When Vegas Schools Declined Ransom, Hackers Took ActionNewser — Arden Dier
A hacker group has published employee Social Security numbers, student grades, and other sensitive information from the Clark County School District in Las Vegas after it refused to pay a ransom.
The largest school district known to be hit with ransomware since the start of the pandemic announced a breach on Sept. 9, saying certain files couldn't be accessed on computer servers beginning Aug. 27, three days after classes began online.
It also told individuals to monitor financial accounts for suspicious activity. Days later, the hacker group released stolen information that appeared to be nonsensitive, Brett Callow, an Emsisoft threat analyst, tells the Wall Street Journal.
Then late last week came the release of more sensitive information, including employee Social Security numbers and addresses, and student names, grades, birth dates, schools, and addresses, Callow said.
The district has 320,000 students.
With schools moving to remote learning, "the value of doing this has gone up," Evan Kohlmann of cybersecurity firm Flashpoint tells the Journal.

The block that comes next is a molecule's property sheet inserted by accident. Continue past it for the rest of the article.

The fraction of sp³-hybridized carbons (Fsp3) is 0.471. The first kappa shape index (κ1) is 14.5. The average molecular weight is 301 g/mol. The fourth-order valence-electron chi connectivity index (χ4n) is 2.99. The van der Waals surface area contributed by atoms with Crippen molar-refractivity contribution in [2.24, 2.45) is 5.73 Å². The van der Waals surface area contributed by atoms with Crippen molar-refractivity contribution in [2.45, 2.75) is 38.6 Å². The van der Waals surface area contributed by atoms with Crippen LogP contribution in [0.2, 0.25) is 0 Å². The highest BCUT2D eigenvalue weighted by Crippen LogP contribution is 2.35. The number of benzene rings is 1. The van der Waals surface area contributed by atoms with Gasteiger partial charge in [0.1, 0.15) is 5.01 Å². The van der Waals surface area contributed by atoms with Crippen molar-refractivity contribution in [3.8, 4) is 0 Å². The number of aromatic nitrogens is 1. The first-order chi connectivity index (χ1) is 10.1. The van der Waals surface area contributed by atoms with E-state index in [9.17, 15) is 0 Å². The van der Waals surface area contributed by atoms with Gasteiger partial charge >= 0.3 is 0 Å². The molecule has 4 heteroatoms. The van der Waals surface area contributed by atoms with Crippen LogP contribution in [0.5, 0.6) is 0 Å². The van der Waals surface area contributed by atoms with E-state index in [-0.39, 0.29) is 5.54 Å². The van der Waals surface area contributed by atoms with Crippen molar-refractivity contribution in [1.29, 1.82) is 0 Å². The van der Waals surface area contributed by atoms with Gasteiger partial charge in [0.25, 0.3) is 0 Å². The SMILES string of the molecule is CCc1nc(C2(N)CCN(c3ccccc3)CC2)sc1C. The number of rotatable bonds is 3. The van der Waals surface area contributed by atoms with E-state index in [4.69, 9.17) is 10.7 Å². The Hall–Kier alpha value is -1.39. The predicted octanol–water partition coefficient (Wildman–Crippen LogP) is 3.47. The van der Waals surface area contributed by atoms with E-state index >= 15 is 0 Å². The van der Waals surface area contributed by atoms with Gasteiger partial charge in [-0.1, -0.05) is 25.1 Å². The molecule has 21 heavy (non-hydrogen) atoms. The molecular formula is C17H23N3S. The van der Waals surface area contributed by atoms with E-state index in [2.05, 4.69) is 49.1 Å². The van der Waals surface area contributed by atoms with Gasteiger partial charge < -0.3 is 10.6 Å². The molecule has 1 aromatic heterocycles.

Business Insider reports at least 60 US school districts and universities have been targeted this year. Ransom negotiating firm Coveware reports ransom payments for all industries were up 60% to $178,254 in its second quarter ending in June.
It adds a decryption tool is delivered in 99% of cases when a ransom is paid. Other school districts have paid ransoms, deciding it's less costly than rebuilding servers.
But the FBI advises against this as it encourages other attacks. It's unclear how much money was requested or whether the district has regained access to its servers, per the Journal.
It said Monday it is "working diligently to determine the full nature and scope of the incident and is cooperating with law enforcement," per the Las Vegas Review Journal.
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This article originally appeared on Newser: When Vegas Schools Declined Ransom, Hackers Took Action